• Dr. Ara Dikranian of San Diego, California, a rheumatology specialist, received 489 payments worth $273,937. Of that, nearly half was compensation for services, about a quarter was for honoraria, about a sixth was for travel and lodging, and the rest was for consulting, food and beverage and education. Dikranian filed 86 claims resulting in $4,443,774 in Medicare coverage.
• Dr. Howard Busch of Loxahatchee, Florida, a rheumatology specialist, received 488 payments worth $267,701.63. Of that, more than a third was compensation for services, more than a quarter was for honoraria, about a fifth was for travel and lodging, and the rest was for consulting, education and food and beverage. Busch filed 44 claims resulting in $3,271,920.07 in Medicare coverage.
• Dr. Petros Efthimiou of Brooklyn, New York, a rheumatology specialist, received 399 payments worth $243,234.04. Of that, more than a third was for honoraria, nearly another third was compensation for services, more than a fifth was for travel and lodging, and the rest was for consulting, education and food and beverage. Efthimiou filed 13 claims resulting in $693,725.34 in Medicare coverage.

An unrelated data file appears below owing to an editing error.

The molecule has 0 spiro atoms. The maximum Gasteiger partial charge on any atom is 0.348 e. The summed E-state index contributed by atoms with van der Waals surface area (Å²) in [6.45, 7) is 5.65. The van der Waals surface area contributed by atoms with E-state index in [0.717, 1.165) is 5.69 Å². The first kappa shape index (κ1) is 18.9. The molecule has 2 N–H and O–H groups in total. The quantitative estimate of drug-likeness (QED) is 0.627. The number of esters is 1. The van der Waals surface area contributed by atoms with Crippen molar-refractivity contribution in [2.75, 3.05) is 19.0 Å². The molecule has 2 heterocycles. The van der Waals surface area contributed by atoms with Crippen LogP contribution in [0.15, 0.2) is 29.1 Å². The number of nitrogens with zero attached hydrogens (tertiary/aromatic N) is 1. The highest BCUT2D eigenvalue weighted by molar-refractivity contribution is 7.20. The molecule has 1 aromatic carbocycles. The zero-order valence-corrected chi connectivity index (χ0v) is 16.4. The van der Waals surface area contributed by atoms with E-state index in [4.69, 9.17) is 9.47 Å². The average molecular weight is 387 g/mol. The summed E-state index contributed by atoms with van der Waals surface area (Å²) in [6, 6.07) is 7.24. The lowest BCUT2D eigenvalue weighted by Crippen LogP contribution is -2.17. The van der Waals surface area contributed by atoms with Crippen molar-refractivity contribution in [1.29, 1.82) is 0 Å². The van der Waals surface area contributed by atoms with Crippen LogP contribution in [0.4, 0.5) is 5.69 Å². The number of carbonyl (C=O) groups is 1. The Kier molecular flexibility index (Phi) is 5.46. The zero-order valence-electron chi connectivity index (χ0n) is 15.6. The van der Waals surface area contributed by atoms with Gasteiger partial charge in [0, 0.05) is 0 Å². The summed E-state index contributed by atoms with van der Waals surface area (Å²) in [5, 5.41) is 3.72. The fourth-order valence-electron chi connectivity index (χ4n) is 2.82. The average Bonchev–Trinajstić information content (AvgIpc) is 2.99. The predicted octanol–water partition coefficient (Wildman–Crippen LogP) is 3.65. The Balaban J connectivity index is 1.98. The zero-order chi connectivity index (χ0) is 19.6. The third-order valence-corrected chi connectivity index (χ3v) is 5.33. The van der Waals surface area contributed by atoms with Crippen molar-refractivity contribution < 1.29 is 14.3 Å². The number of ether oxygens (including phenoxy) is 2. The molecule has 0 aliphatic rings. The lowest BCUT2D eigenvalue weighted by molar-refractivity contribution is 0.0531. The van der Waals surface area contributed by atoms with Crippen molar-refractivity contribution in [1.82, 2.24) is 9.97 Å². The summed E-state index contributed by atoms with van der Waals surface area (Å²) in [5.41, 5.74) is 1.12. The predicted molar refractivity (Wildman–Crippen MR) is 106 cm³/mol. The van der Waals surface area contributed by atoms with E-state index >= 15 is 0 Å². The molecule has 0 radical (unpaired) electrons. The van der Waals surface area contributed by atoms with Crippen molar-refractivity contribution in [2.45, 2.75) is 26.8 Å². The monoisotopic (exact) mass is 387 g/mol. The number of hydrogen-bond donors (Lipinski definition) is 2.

• Dr. Guillermo Valenzuela of Plantation, Florida, a rheumatology specialist, received 391 payments worth $224,713.96. Of that, nearly half was compensation for services, nearly a third was for honoraria, about a fifth was for travel and lodging, and the rest was for consulting, education and food and beverage. Valenzuela filed 50 claims resulting in $2,036,129.13 in Medicare coverage.
Howard, Gunawardane, Dikranian, Busch and Valenzuela did not respond to requests by CNN for comment.
Asked about her payments and claims, Khastgir said
, “When [Acthar] became available in 2012 to the nephrology community we were skeptical of its use and mechanism of action.” But she said more research into the matter proved promising.
She said patients who had been treated with other drugs such as steroids were given a trial of Acthar and some of them responded — including “slowing down or even arresting kidney decline” and “stalling or even preventing the need for dialysis and/or transplant down the road.”
“Although expensive, it is worth trying on a selective group of patients,” she said. “Anything to keep these patients from going down the ominous road to dialysis.”